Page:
To reply to Marius87:
The question of whether Japanese whisky is still safe to drink or not, is something I've been spending a lot of time dealing with since my return from Japan 5 weeks ago. Having been caught up in the aftermath of the earthquake and tsunami, I saw first-hand how the Japanese dealt with the situation and have been careful to keep in touch with friends and colleagues who are still there (David Croll from Number One Drinks/Whisky Mag Japan and Chris Bunting among others).
The reaction in France has been particularly negative in their reaction to the situation due, I am inclined to think, to the fact that this country relies so heavily on nuclear power and is thus ready to imagine the worst-case scenario. But other countries, too, - due to the over-sensationalist approach of the press, to a lack of understanding of the situation, and also to a failure to grasp the geography of the country - have been quick to panic and come to the conclusion that Japanese whisky has been contaminated and is to be avoided at all costs.
Whilst I do have to admit that I have a vested interest in the continuing success of Japanese whisky (check out my profile, you'll se why), I am fundamentally opposed to such over-reactions. Quite simply, from all the information that I have obtained, the only Japanese whisky that was ever really at risk was Miyagikyo, and even that is now completely safe. Whilst vegetables and dairy products have been proven to be contaminated, whisky is an altogether different animal and cannot be considered in the same way (it doesn't grow outside, or walk around all day in the open air, for example, but aged slowly and surely inside wooden casks, inside warehouses etc.). What I have read in the way of official documentation makes it clear that average levels of radiation - on a a prefecture by prefecture basis - are still actually lower than in, say, France (where not only are natural levels much higher, but there is a much larger number of nuclear power stations). In short, outside of the 30km radius surrounding Fukushima, levels are nowhere near as high as is generally thought. Suntory have conducted tests at Hakushu to ascertain whether the environment and the water sources are safe, Number One Drinks have submitted samples of Chichibu, Hanyu and Karuzawa to laboratories for tests and Nikka have begun to implement the official guidelines as outlined in Regulation 297/2011. All have received positive results. And even if there were a risk that any of these Japanese tests were not conducted appropriately, a second batch of tests, conducted by EU authorities upon reception of the goods in the EU serve to make sure.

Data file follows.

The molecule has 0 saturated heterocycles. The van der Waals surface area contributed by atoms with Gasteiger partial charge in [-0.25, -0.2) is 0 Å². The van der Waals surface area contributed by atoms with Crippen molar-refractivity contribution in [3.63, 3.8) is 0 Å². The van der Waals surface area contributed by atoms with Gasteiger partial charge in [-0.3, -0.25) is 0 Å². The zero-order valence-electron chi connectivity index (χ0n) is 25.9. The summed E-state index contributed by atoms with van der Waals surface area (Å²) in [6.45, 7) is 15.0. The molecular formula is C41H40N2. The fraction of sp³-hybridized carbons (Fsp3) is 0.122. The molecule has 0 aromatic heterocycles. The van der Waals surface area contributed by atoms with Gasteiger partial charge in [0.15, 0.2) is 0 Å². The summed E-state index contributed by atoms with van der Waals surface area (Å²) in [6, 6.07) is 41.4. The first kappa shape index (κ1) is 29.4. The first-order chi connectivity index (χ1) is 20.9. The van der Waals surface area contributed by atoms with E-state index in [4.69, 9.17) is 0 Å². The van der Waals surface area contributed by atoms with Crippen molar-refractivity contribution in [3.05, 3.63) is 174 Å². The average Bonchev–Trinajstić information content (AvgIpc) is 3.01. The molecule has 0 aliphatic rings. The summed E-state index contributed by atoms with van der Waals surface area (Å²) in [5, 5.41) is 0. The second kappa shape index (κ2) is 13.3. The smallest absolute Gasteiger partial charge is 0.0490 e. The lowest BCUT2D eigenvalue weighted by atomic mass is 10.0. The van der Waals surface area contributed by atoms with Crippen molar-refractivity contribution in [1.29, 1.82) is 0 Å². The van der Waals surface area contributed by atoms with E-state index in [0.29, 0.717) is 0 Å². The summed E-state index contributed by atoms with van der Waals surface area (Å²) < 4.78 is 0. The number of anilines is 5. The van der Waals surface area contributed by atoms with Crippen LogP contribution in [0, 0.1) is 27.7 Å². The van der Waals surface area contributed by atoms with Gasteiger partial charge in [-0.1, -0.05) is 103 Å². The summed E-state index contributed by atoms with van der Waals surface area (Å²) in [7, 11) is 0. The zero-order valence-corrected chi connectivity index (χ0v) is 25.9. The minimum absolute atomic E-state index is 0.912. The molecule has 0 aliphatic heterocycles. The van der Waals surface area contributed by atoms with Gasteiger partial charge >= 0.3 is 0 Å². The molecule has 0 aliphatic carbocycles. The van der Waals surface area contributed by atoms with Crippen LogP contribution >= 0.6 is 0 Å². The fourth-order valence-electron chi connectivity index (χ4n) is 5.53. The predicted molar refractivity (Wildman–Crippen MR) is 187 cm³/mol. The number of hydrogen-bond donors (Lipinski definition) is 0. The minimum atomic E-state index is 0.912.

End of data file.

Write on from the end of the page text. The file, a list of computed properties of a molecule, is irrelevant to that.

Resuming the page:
In France (where all Nikka whisky initially arrives before being exported elsewhere in Europe), a government department called the DGCCRF (Direction Générale de la Concurrence, de la Consommation et de la Répression des Fraudes), in conjunction with the DPP (Drection de la Protection des Populations), is also carrying out random spot-checks all throughout the country and taking samples away for extra analysis.
So, between what I saw with my own eyes in Japan, and all the above information, I really don't see the need to do anything other than simply stay informed and alert.
If you require further information and want to check out the official texts, then you can find them (or links towards them) on the Number One Drinks Facebook Fan Page and the Japanese Sake & Spirits Society Page on Facebook:https://www.facebook.com/?ref=home#!/pa ... 5987881099https://www.facebook.com/?ref=home#!/pa ... 6951470387